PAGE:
A5. Contribute to mitigating the impact of economic growth on the environment by optimising the use and reuse of outflows and waste.
A6. Fight energy poverty. At Genesal Energy we are committed to all aspects of the energy transition, including our social responsibility. As part of this responsibility, we are working on a plan to provide energy to vulnerable families free of charge.

When it comes to sustainability, we set the standard!

The University of Santiago de Compostela and Genesal Energy have created the first Faculty of Energy Transition in Galicia.

As part of our commitment to sustainability, and because we believe that caring for the environment is a collective responsibility, Genesal Energy is going back to school; we have teamed up with the University of Santiago de Compostela (USC) to create the first Faculty of Energy Transition in Galicia.

The inauguration was held in the University of Santiago de Compostela (USC) rector’s hall at San Xerome College and presided over by Antonio López, the rector of the university, and Julio Arca, our Director of Finance and Strategy.

At the event, the rector stressed that science “is crucial to the energy transition and to energy sovereignty” and expressed his conviction that the new faculty “represents a step forward, as it strengthens the ties between universities and industry”. The head of Finance and Strategy at Genesal Energy emphasised the importance of committing to clean energy and to solutions that help us move forward with the energy transition. “The energy transition is fundamental to our efforts to fight climate change. Transport, industry and electricity generation account for 60% of greenhouse gas emissions, and the electricity sector has the greatest potential for emissions reduction”, Julio Arca noted in his speech. The event was also attended by Gumersindo Feijoo Costa, Vice-Rector of Planning, Technologies and Sustainability at USC; Montserrat Valcárcel Armesto, Vice-Rector of Campus Coordination at the Lugo Campus; Enrique Roca Bordello, the new Faculty Director; Marcela Fernández, head of Genesal Energy’s R&D&I Management Unit; Paula Avendaño, our head of Marketing and Communication, and Marta Blanco, the company’s legal adviser.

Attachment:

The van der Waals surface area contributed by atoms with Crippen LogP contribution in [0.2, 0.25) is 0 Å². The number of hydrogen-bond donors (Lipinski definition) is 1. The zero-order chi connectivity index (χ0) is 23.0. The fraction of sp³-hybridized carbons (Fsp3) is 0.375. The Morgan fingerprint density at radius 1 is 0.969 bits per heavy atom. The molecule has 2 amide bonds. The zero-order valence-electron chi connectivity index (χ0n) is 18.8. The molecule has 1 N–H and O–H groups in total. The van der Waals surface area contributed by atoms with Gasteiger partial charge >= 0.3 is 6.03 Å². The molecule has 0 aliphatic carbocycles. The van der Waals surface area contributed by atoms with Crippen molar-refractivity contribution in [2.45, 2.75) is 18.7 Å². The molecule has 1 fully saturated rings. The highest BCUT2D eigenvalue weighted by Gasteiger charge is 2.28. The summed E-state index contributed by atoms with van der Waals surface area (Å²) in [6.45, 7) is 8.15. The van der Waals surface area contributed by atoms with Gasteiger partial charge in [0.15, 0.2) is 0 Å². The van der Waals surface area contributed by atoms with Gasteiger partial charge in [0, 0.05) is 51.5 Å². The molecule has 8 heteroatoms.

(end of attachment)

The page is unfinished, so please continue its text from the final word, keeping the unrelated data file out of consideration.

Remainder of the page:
What is energy transition and why have we created a specialised faculty?

The energy transition is the process of transformation, or the set of changes which must be implemented, in order to make the switch from our current fossil-fuel based models of energy production, distribution and consumption to more sustainable models based on the use of renewable energy, electrification and distributed generation. Alternative fuels, digitalisation, energy efficiency and a circular economy are key to this.

When it comes to knowledge management and its application in society, we believe collaboration between public bodies and private enterprise is essential. The creation of the Faculty of Energy Transition will allow us to further develop our collaboration with the university and strengthen the relationship between universities and the energy industry at a crucial time, when the ecological transition as a whole – and by extension the energy transition – is becoming increasingly important due to the key role it must play if we are to achieve the Sustainable Development Goals (SDGs) related to research and education.

Where are its offices?

The offices of the Faculty of Energy Transition are located in the School of Engineering (ETSE) at USC (the Engineering and Management of Sustainable Processes and Products Research Group) and in our Distributed Energy Technology Centre (CETED) at the company’s headquarters in Bergondo (A Coruña).